Lime and Farmyard Manure

Our neighbours recently gave me a copy of The Country Gentlemen’s Estate Book 1924. Whilst some of it isn’t of much interest to those owning but a few hundred acres some of it is remarkably relevant to us nearly 90 years later.

These extracts from an article entitled Modern Fertilisers are as true today as they were then. After all is said and done, despite our increase in knowledge and modern plant breeds, growing is still growing.

Importance of Garden Lime

This first quote just says something I have harped on about frequently. There is no point chucking fertiliser or manure at an acid plot in need of lime. Now we better understand the mechanics of nutrient uptake we can explain why better but even in those days the basic facts were clear. You can read more on lime here: Garden Lime, Why Lime, When to Lime & How Much to Lime

Speaking on the above sub­ject (Modern Fertilisers) at Gloucester last year (i.e., in 1923), Sir John Russell, Director of Rothamsted Experi­mental Station, where experi­ments in the use of artificial manure have been in progress con­tinuously for eighty years, pointed out that modern field experiments brought out very clearly the fact that artificial fertilisers could not act to any profitable extent on land that needed drainage or liming.

No farmer need be in any uncertainty as to whether his land wanted draining, but it was not by any means easy to tell when lime was required. He had repeatedly been asked to visit farms where, in spite of heavy manure bills, the crop results were unsatisfactory, and had found that the trouble was due to lack of lime.

One of the most useful things a far­mers’ club could do at the present time would be to arrange for a lime survey. That could be done at a very small cost, and it would be possible to arrange for the liming to be carried out on a co-operative basis at a minimum of expense.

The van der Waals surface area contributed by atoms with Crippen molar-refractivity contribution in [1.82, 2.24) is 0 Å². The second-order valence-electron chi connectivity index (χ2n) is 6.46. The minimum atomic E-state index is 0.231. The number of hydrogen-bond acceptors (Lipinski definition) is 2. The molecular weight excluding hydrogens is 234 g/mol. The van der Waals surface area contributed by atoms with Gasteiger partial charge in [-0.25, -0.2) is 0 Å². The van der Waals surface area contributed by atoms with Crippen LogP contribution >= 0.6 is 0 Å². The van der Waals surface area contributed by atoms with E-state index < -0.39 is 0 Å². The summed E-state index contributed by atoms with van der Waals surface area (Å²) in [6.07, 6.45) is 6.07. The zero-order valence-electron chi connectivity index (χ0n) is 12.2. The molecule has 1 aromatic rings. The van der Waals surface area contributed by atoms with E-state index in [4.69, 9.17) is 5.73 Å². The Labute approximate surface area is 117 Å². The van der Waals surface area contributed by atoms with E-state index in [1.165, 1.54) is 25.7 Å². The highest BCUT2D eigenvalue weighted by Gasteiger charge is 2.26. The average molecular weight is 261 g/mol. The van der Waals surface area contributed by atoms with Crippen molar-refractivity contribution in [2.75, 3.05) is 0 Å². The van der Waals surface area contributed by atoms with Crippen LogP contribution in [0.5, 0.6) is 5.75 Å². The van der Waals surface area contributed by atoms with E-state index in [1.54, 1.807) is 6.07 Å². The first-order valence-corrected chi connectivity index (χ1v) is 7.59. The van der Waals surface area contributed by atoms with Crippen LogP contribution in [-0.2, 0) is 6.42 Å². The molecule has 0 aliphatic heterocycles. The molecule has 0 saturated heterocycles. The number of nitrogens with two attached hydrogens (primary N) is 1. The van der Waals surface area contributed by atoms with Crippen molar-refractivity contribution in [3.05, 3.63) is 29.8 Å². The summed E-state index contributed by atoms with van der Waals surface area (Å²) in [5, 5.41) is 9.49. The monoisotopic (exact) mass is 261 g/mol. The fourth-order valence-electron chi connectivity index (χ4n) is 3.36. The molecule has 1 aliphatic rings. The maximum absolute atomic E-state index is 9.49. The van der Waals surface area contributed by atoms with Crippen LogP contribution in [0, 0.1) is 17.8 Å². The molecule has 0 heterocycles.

It was necessary to emphasise that, because, unless this matter was attended to, expendi­ture on artificial manures might give disappointing results.

Farmyard Manure vs Artificial Fertilisers

Particularly after WW2, there was a swing to using artificial fertilisers in preference to manures and treating the soil more as support mechanism for roots than the complex, living medium it is.

When you think that it took until the 1970s for the attitude to artificial fertilisers to start to change and the organic movement to begin to take off, it’s surprising to read this some from some 50 years before.

The second important point to bear in mind was that artificial manures were not the same as farm­yard manure, and could not be expected to produce exactly the same results. In particular, farmyard manure helped with the tilth, and kept the soil moist, and for those reasons formed the best basis for manuring of mangels, swedes, potatoes, and other crops, where good tilth was of importance, and where the crop would suffer from any check  caused by drought.

There’s quite a lot on the site about both artificial fertilisers and manures in this section on the site: Manures & Fertilisers

Posted in Allotment Garden Diary
3 comments on “Lime and Farmyard Manure
  1. M Golding says:

    I read this a few years back whilst looking at purchasing our own farm-house. It will only take an hour and recommend it to you for one of those wet and windy days. It follows the aspirations of a man and his family moving from city life to toiling on just ten acres and achieving happiness. It’s over a century old but most of it, if not all is relevant today as it was back then. This is the story of a grounded man and his jounrey to understanding soil management and achieving an edge over his fruit growing neighbour’s to keep his small business and family above water. I hope you enjoy it.

  2. phillip seath says:

    hi we have a 15 acre field of winter wheat that’s been limed in the autumn then spread heavily with dung but is not growing. Would the acid in the dung be wiping out the alkali in the lime?


  3. John says:

    Phillip – It’s generally not a good idea to apply lime & nitrogen (in dung) at the same time. If I was you I’d run a soil pH test for starters.

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